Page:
Tuesday, 5 July 2011

Six And A Half Films (And Some Shorts) I Saw At Il Cinema Ritrovato

Il Cinema Ritrovato (Cinema Rediscovered) is a film festival held annually in Bologna, Italy, home of the longest portico in the world (3.5km, portico fans), bolognese sauce and unimaginative graffiti. It's primarily a celebration of "old" films - silents are a speciality - and regularly features restored prints of great classics and little-known gems.
I dragged Mrs The Incredible Suit there last week by the hair, kicking and screaming, in order to force her to enjoy some quality movie time, and by and large she did. And so did I, especially the kicking and the screaming.

The festival lasts a week but we were only there for about three days. Nevertheless, we squeezed in as many films and as much lasagna as we could, and by the end of it we were both culturally sated and physically obese. Here's a cheeky glimpse of what we saw:

Le Voyage Dans La Lune (Voyage To The Moon) (1902) Nosferatu (1922)
Every night during the festival, a film is screened in the open air of Bologna's enormous Piazza Maggiore, and it doesn't cost a euro. The image and sound quality are astonishing and, more importantly, you can sit out there till midnight in your t-shirt and not freeze to death.
On the first night we saw Le Voyage Dans La Lune, Georges Méliès' legendary short about a bunch of toffs who take an acid trip to the moon only to be fought off by acrobatic exploding aliens, and FW Murnau's undeniably significant but actually quite dull Nosferatu. Both films were accompanied by a full, live orchestra who would have blown the roof off had there been one. Due to a miscalculation of the time it takes to get served in an Italian restaurant, we arrived at the Piazza slightly late, earning us some rubbish seats, but it was still a lovely evening. They even showed Le Voyage Dans La Lune again after Nosferatu, only this time with a score recorded by Air.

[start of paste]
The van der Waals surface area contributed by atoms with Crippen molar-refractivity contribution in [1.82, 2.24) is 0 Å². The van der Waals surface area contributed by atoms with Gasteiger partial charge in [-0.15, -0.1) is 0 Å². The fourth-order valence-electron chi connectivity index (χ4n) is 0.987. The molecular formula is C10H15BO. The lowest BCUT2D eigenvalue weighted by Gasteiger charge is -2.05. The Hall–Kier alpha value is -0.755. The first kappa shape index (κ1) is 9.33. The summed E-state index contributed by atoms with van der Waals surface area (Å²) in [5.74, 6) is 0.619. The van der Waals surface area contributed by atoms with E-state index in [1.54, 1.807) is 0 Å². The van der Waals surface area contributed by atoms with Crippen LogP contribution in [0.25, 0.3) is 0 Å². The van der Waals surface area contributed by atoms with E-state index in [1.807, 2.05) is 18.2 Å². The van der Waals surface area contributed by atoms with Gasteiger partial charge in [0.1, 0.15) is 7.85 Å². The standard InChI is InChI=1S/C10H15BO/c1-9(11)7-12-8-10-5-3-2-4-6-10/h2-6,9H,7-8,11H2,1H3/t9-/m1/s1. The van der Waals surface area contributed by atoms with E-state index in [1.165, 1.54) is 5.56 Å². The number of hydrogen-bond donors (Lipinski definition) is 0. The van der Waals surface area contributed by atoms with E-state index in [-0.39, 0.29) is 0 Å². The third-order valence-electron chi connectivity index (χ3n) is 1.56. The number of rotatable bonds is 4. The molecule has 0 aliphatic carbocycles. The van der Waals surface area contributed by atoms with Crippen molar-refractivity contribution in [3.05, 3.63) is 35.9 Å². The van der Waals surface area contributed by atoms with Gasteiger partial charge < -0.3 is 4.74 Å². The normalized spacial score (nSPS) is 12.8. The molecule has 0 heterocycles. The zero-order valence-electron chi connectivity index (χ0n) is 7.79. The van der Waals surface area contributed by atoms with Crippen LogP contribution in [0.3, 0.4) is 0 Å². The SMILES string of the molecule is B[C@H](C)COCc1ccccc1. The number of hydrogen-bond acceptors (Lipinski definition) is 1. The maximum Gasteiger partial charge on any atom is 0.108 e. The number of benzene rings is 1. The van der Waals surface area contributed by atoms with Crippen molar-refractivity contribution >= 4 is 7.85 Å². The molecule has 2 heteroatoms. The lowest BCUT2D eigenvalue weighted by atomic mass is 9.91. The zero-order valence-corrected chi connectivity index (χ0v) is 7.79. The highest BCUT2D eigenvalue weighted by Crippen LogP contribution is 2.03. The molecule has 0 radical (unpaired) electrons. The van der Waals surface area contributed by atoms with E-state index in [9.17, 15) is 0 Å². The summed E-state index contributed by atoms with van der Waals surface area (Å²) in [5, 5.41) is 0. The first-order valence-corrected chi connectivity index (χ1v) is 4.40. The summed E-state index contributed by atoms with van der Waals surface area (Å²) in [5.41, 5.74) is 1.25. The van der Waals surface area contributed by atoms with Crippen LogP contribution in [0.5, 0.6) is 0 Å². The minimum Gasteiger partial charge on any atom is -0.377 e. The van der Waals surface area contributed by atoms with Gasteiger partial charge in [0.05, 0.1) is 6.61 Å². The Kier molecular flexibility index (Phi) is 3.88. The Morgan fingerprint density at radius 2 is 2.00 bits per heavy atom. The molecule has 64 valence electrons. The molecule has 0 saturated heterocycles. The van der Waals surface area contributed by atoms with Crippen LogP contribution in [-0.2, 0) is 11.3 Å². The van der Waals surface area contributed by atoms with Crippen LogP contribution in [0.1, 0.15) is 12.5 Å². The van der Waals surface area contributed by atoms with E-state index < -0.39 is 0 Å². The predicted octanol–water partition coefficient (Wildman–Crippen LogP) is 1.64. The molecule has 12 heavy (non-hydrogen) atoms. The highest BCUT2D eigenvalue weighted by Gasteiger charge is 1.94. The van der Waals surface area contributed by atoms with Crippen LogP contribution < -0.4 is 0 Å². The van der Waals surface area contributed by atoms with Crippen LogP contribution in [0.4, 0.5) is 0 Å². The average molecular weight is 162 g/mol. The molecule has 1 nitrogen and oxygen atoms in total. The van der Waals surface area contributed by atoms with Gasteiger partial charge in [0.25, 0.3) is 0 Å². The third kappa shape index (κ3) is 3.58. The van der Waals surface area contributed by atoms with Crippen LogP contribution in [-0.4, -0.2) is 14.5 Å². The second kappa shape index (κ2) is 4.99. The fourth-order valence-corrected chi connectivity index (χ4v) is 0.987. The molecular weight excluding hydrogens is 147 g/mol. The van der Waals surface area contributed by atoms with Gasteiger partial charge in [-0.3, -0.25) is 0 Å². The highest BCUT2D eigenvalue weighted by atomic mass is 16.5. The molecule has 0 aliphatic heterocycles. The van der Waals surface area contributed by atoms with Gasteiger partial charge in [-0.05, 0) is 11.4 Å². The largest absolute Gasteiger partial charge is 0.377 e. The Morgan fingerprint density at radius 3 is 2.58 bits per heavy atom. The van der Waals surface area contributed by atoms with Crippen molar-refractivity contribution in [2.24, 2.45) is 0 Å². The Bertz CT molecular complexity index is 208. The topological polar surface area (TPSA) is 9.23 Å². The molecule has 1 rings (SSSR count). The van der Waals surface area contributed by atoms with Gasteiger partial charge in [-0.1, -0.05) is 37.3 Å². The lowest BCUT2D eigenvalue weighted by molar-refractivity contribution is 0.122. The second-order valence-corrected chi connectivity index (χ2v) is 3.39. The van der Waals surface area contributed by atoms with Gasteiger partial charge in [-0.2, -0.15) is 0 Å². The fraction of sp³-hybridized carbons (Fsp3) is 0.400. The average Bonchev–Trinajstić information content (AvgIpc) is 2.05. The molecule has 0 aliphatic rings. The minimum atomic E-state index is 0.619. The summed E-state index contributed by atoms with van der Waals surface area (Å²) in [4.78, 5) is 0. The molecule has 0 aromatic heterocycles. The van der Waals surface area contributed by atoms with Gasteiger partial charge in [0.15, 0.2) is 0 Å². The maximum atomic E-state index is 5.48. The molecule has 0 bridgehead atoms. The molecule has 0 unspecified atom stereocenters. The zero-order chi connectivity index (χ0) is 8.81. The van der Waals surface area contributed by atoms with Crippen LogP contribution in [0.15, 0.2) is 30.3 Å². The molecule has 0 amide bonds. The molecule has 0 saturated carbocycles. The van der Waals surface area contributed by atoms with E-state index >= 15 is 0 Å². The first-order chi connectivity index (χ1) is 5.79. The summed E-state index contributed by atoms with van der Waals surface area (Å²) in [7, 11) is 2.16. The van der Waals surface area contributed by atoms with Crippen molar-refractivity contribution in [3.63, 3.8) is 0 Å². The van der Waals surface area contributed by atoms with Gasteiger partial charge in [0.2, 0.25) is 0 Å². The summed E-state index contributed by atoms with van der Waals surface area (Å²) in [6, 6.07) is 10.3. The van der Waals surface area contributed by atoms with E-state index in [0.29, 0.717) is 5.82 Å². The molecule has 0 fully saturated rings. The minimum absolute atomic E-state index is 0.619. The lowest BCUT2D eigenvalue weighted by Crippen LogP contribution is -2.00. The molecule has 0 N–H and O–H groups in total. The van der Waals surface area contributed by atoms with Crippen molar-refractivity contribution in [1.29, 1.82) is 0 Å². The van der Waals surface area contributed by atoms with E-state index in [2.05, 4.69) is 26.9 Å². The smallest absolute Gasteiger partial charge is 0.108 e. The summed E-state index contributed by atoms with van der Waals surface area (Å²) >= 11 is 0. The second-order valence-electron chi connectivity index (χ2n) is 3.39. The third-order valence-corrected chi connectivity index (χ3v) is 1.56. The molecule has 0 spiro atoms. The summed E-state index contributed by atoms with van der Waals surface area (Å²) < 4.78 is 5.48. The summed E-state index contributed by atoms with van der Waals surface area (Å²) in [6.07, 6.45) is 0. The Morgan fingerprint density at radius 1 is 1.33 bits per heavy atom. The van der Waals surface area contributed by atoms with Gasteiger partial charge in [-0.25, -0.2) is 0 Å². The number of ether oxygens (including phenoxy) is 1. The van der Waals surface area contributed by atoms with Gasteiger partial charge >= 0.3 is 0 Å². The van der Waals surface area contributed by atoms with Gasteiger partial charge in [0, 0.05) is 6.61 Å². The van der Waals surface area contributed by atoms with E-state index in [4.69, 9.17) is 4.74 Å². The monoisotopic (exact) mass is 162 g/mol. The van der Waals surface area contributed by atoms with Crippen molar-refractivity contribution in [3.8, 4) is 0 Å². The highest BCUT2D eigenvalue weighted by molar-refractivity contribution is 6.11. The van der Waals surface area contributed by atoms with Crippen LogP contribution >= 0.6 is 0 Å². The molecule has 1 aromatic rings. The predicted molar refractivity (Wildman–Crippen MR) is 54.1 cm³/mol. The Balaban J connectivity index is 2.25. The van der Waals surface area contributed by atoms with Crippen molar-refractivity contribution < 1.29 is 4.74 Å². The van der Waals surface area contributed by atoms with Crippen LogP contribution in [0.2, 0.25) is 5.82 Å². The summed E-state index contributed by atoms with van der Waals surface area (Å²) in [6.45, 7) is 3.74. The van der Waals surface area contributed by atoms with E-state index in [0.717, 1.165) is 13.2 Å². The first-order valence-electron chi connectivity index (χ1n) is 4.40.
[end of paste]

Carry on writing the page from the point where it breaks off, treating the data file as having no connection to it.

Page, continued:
Au Nom De La Loi (In The Name Of The Law) (1932)
After sitting through a truly wretched series of early silent shorts about housewives, hat makers and something else I fell asleep through, we watched this French film about cops and gangs and that. Au Nom De La Loi is typical of those early sound films that had no idea how to use the new-fangled audio technology without making a proper arse-numbing snoozefest, and I have nothing good to say about it so let's move on.

The Thief Of Bagdad (1940)
We got slightly better seats in the Piazza Maggiore to watch the Alexander Korda-produced, Michael Powell co-directed Technicolorgasm that is The Thief Of Bagdad. It's one of those films that gets a 100% rating from critics on Rotten Tomatoes, which is odd because it's utterly terrible.
I spent the walk back from the Piazza to the hotel ranting at length to the missus why it was so bad, but I didn't write any of it down and now I can't remember what I said, but I know it made me very cross so you'll just have to take my word for it.

La Macchina Ammazzacattivi
(The Machine That Kills Bad People) (1952)
I was starting to wonder if the festival was going to be a week-long celebration of crap until we stumbled upon Roberto Rossellini's deliciously black, Ealingesque comedy about a photographer in a sleepy Italian village who discovers he can knock his least favourite people off with his camera thanks to the intervention of a long-deceased saint.
It's political allegory without being tiresome, it's beautifully evocative of a time and place you never knew yet would love to live in and, according to a representative of Il Cinema Ritrovato, it's incredibly rare. She's right, I checked and it's well tricky to get hold of from Amazon.